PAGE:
Dentsu’s boss of bosses

No global ad empire rivals the world’s biggest agency, Japan’s Dentsu. Stefano Hatfield talks to its boss, Yutaka Narita

No global ad empire rivals the world’s biggest agency, Japan’s Dentsu.

Stefano Hatfield talks to its boss, Yutaka Narita

The Dorchester on a mild autumn morning. The suite is full of Japanese

agency managers, but it is immediately clear who’s the boss. The man

holding out his meiji (business card) to me is not just any old big

cheese. The card reads ‘Yutaka Narita, president’. In the rigidly

hierarchical structure of the largest Japanese advertising agency,

Dentsu, Narita-san is the boss of bosses.

There is no fast track to this position. A glance at Narita’s CV proves

this is not the career path of your average leading Western adman.

Narita joined Dentsu in 1953 and has been there ever since. It is the

only company for which he will work.

It was not until 1977 that he had his first experience in ‘account

service’; not until the age of 54 that he was appointed managing

director. His ‘promotion’ in 1991 from senior managing director to

director of account service administration says much about the latter


Since 1993 he has been president, succeeding Gohei Kogure. Three years

ago Kogure cancelled an interview with Campaign in Tokyo to attend an

urgent client meeting. There he was told Dentsu was to lose its dollars

76 million share of the Nissan account to Hakuhodo, the first

significant client move in Japanese agency history. The recession was

beginning to bite. Things would be different.

But not that different. Dentsu has just reversed a three-year downward

trend in revenues and a four-year slip in profits by announcing income

of dollars 2 billion and a net profit of dollars 71.5 million on total

billings of dollars 13.7 billion. It has a roughly one quarter share of

the Japanese market, a figure unimaginable here.

After our interview, Narita attended the European Management Seminar

presented in association with the Dentsu Institute for Human Studies.

That evening Dentsu threw a lavish party at the Imagination building.

Guests of honour included Baroness Thatcher and Gary Lineker. Their

presence at the party is explained in part by Dentsu’s determination to

help secure Japan the 2002 World Cup.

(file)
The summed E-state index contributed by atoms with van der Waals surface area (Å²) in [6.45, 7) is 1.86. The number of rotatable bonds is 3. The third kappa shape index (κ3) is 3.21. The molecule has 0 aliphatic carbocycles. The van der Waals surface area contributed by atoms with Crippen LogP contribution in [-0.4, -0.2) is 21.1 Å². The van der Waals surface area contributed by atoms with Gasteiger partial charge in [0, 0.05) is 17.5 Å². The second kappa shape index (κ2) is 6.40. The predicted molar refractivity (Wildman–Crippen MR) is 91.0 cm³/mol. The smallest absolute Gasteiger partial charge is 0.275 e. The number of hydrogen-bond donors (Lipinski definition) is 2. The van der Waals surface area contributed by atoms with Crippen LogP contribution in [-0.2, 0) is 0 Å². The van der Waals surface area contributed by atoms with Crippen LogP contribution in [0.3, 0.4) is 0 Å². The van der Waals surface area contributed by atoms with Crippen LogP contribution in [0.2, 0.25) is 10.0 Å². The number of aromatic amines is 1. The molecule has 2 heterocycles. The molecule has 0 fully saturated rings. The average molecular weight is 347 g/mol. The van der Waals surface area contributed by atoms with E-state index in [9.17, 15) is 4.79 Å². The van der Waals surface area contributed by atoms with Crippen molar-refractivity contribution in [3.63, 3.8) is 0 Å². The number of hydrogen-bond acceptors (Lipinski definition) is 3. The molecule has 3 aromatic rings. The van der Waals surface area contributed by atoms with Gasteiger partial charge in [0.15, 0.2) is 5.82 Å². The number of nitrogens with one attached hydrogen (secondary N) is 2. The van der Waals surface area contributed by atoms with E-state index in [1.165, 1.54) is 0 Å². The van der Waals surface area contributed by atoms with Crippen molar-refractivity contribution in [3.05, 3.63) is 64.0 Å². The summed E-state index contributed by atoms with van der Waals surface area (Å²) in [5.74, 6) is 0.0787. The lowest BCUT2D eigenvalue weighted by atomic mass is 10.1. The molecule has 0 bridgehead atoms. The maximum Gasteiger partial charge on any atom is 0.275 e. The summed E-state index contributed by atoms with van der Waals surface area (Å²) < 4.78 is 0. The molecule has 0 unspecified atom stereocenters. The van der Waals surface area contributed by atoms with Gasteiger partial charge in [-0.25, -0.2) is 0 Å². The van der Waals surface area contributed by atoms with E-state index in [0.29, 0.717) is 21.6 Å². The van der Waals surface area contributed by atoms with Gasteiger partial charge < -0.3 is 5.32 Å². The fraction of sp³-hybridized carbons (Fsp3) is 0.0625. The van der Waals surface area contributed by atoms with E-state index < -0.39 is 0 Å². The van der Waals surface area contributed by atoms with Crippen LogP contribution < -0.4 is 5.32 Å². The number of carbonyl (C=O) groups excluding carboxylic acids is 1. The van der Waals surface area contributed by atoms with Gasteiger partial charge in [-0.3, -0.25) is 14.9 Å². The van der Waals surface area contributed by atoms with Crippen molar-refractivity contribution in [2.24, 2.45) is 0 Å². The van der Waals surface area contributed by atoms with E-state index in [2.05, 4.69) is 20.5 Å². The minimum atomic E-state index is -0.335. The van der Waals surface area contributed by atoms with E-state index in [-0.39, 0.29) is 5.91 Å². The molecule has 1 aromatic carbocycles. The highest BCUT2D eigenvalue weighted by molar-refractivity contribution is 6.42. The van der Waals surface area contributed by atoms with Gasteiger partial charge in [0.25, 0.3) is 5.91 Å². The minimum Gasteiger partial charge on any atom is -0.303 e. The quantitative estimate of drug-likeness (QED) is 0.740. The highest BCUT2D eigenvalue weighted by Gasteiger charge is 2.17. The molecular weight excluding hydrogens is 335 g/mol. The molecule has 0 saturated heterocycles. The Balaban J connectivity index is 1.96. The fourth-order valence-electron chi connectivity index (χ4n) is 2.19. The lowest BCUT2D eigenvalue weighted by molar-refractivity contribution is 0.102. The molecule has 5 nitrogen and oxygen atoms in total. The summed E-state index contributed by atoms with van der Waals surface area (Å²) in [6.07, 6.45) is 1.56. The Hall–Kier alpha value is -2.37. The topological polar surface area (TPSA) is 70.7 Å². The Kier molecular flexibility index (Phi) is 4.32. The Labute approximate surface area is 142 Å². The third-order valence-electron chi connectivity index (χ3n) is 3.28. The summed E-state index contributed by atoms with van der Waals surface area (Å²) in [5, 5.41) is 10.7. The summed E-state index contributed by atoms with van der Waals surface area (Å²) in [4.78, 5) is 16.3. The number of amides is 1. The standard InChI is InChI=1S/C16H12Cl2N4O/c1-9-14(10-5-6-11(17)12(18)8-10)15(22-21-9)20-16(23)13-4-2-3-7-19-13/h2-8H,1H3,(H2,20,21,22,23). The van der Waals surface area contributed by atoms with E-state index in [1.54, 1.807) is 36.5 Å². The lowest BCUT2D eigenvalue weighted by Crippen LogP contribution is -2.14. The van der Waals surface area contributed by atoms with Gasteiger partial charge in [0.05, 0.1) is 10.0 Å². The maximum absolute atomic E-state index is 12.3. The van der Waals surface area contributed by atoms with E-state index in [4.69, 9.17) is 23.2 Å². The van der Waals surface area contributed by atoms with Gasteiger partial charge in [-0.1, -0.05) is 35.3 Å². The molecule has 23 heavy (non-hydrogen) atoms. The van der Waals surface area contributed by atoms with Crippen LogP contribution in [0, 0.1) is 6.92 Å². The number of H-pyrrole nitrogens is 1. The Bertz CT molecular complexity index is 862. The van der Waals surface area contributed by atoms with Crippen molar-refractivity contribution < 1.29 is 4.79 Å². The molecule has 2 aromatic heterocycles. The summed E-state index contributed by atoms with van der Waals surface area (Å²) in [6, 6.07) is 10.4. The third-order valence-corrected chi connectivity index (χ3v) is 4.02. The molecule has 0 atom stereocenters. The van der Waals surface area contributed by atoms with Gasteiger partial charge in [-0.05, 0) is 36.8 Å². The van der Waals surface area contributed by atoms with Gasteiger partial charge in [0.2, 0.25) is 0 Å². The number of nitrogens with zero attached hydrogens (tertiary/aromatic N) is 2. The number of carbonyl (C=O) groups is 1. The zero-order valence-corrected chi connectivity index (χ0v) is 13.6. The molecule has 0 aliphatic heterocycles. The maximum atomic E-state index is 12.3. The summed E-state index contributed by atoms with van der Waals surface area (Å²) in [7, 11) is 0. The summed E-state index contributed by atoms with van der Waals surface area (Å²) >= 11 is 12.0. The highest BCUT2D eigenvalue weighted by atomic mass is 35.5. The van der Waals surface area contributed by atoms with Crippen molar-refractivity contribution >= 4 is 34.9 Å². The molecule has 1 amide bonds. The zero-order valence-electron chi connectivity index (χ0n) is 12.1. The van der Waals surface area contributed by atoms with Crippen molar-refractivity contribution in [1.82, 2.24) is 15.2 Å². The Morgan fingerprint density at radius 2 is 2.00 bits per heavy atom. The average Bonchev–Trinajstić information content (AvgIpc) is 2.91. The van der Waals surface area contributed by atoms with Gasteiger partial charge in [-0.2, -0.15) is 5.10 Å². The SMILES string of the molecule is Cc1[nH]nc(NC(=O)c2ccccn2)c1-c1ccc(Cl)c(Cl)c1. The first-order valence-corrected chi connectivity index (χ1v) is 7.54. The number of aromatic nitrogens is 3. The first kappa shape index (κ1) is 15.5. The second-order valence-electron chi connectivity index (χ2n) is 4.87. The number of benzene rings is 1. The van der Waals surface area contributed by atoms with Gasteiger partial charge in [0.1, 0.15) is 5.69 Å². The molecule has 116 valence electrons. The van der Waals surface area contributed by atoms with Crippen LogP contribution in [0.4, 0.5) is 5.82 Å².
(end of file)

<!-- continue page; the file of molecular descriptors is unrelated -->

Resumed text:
There are not enough pies in the world for all of Dentsu’s fingers.

Highlights of last year alone include sponsorship and other services

around World Cup USA and the 12th Asian Games, an enormous campaign

behind the opening of Kansai International airport, and the 1,200th

anniversary celebrations of Kyoto being named Japan’s national capital.

Clearly, Dentsu must look at the British advertising industry’s leap on

to a bandwagon called ‘integration’ with bemusement. Dentsu has always

been integrated; in 1986 it went so far as to formalise a commitment to

‘total communication service’. One third of Dentsu’s income is from non-

traditional media.

In truth, Dentsu can be as integrated or otherwise as a client wants.

The one thing that a client is guaranteed above all, however, is the

protection of confidentiality. In Tokyo alone there are 18 sales and

marketing divisions. Each stands alone as an individual company in its

own building.

Narita explains: ‘The mobility rate of Dentsu employees is very low. In

the West, employees move from company to company. It is partly down to

the cultural context. Also, in global terms, the Japanese advertising

market alone is relatively small. Therefore the highest- quality human

resources tend to be found in a very few high-quality companies. As long

as we stick to our golden rule [protecting confidentiality] clients will

choose us.’

Dentsu goes a lot further than its Western counterparts in what it

regards as the boundaries of client service. Hence Thatcher and Lineker,

and Dentsu’s unique position via its ISL sports marketing subsidiary.

Dentsu believes it is incumbent upon itself to help Japan win the World

Cup, not least so that its clients, through ISL, can enjoy the event’s

sponsorship opportunities.

Watch out too for future partnerships with both hardware and software

manufacturers in developing technologies for the digital era. Narita